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Allan-Herndon-Dudley Syndrome or Monocarboxylate Transporter 8 Deficiency via the SLC16A2 Gene

Summary and Pricing

Test Method

Exome Sequencing with CNV Detection
Test Code Test Copy GenesTest CPT Code Gene CPT Codes Copy CPT Codes Base Price
SLC16A2 81405 81405,81404 $990
Test Code Test Copy Genes Test CPT Code Gene CPT Codes Copy CPT Code Base Price
8515SLC16A281405 81405,81404 $990 Order Options and Pricing

Pricing Comments

Our favored testing approach is exome based NextGen sequencing with CNV analysis. This will allow cost effective reflexing to PGxome or other exome based tests. However, if full gene Sanger sequencing is desired for STAT turnaround time, insurance, or other reasons, please see link below for Test Code, pricing, and turnaround time information. If the Sanger option is selected, CNV detection may be ordered through Test #600.

An additional 25% charge will be applied to STAT orders. STAT orders are prioritized throughout the testing process.

Click here for costs to reflex to whole PGxome (if original test is on PGxome Sequencing platform).

Click here for costs to reflex to whole PGnome (if original test is on PGnome Sequencing platform).

The Sanger Sequencing method for this test is NY State approved.

For Sanger Sequencing click here.

Turnaround Time

3 weeks on average for standard orders or 2 weeks on average for STAT orders.

Please note: Once the testing process begins, an Estimated Report Date (ERD) range will be displayed in the portal. This is the most accurate prediction of when your report will be complete and may differ from the average TAT published on our website. About 85% of our tests will be reported within or before the ERD range. We will notify you of significant delays or holds which will impact the ERD. Learn more about turnaround times here.

Targeted Testing

For ordering sequencing of targeted known variants, go to our Targeted Variants page.


Genetic Counselors


  • Li Fan, MD, PhD, FCCMG, FACMG

Clinical Features and Genetics

Clinical Features

Monocarboxylate transporter 8 deficiency results in Allan-Herndon-Dudley syndrome (Schwartz et al. 2005). Allan-Herndon-Dudley syndrome is characterized by infancy and childhood severe intellectual disability, hypotonia, dysarthria or absence of speech, involuntary movements, muscle hypoplasia, delay of developmental milestone, and spastic paraplegia with hyperreflexia, clonus, and Babinski reflexes. Of note, the affected males usually present disturbances in blood levels of thyroid hormones such as high free triiodothyronine T3 and low free T4 levels in serum. However, their serum TSH levels and thyroid functions are normal. The alterations in free T3 and free T4 levels provide a convenient biomarker of selecting males with intellectual disability for molecular testing in monocarboxylate transporter 8 deficiency (Müller and Heuer 2012).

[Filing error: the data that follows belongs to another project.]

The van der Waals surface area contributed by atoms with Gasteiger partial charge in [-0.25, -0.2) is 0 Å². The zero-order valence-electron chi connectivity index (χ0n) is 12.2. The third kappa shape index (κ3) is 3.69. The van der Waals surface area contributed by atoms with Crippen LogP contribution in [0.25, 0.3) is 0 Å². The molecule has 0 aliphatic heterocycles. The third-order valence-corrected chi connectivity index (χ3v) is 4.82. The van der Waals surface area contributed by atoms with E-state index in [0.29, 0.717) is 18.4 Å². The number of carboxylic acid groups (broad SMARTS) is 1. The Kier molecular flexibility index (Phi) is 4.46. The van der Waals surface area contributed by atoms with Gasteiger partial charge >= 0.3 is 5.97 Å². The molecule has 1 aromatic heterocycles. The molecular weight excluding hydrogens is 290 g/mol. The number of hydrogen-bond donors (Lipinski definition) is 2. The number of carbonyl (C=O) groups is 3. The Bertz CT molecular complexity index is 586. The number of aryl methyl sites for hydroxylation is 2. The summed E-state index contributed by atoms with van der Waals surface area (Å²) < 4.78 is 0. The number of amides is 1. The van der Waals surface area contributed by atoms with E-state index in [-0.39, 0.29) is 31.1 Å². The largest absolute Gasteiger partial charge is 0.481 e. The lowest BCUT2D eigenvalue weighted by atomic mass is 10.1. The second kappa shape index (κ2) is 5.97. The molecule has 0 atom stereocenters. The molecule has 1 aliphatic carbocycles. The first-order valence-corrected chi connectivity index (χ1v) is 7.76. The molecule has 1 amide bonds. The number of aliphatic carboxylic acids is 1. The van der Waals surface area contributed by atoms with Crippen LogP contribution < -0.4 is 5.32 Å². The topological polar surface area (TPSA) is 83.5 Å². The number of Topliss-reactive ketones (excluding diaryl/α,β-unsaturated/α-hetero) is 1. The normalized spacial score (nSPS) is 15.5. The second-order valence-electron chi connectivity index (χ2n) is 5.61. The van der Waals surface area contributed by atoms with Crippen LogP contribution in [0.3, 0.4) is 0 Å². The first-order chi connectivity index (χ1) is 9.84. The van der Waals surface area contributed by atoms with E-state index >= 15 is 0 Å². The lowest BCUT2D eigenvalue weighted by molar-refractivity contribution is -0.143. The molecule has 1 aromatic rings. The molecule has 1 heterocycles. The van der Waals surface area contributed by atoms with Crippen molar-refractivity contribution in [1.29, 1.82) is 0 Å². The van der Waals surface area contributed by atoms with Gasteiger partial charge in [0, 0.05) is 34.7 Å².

Allan-Herndon-Dudley syndrome is inherited in an X-linked recessive manner and is caused by pathogenic variants in the SLC16A2 gene encoding monocarboxylate transporter 8. Penetrance is complete, however, the severity is variable (Armour et al. 2015). Pathogenic variants in SLC16A2 include missense, nonsense, small deletion/insertion, splice site variants, and large deletions/duplications (Schwartz et al. 2005; Zung et al. 2011; Kersseboom et al. 2013; Yamamoto et al. 2013; Fischer et al. 2015).

Overall, monocarboxylate transporter 8 deficiency results in tissue-specific alterations in transportation, metabolism and targeted action of thyroid hormone. Monocarboxylate transporter 8 is highly expressed in different tissues such as liver, kidney, thyroid, pituitary and brain (Müller and Heuer 2012). The function of this transporter is to transport triiodothyronine into neurons. Thyroid hormone is essential during different stages in brain development. Loss of transporter function causes intellectual disability and leads to elevated T3 and lowered T4 levels in the blood.

Neurological involvement of Allan-Herndon-Dudley syndrome occurs predominantly in males. Manifestation in females is doubtful, but has not been studied systematically or longitudinally. Female carriers have abnormal thyroid hormone tests with no neurologic deficits (Schwartz et al 2005). The first female case with full-blown Allan-Herndon-Dudley syndrome was reported due to a de novo translocation t(X;9)(q13.2;p24) that interrupted the SLC16A2 gene. In addition, this patient's fibroblasts showed complete loss of protein expression attributed to skewed X inactivation (Frints et al. 2008).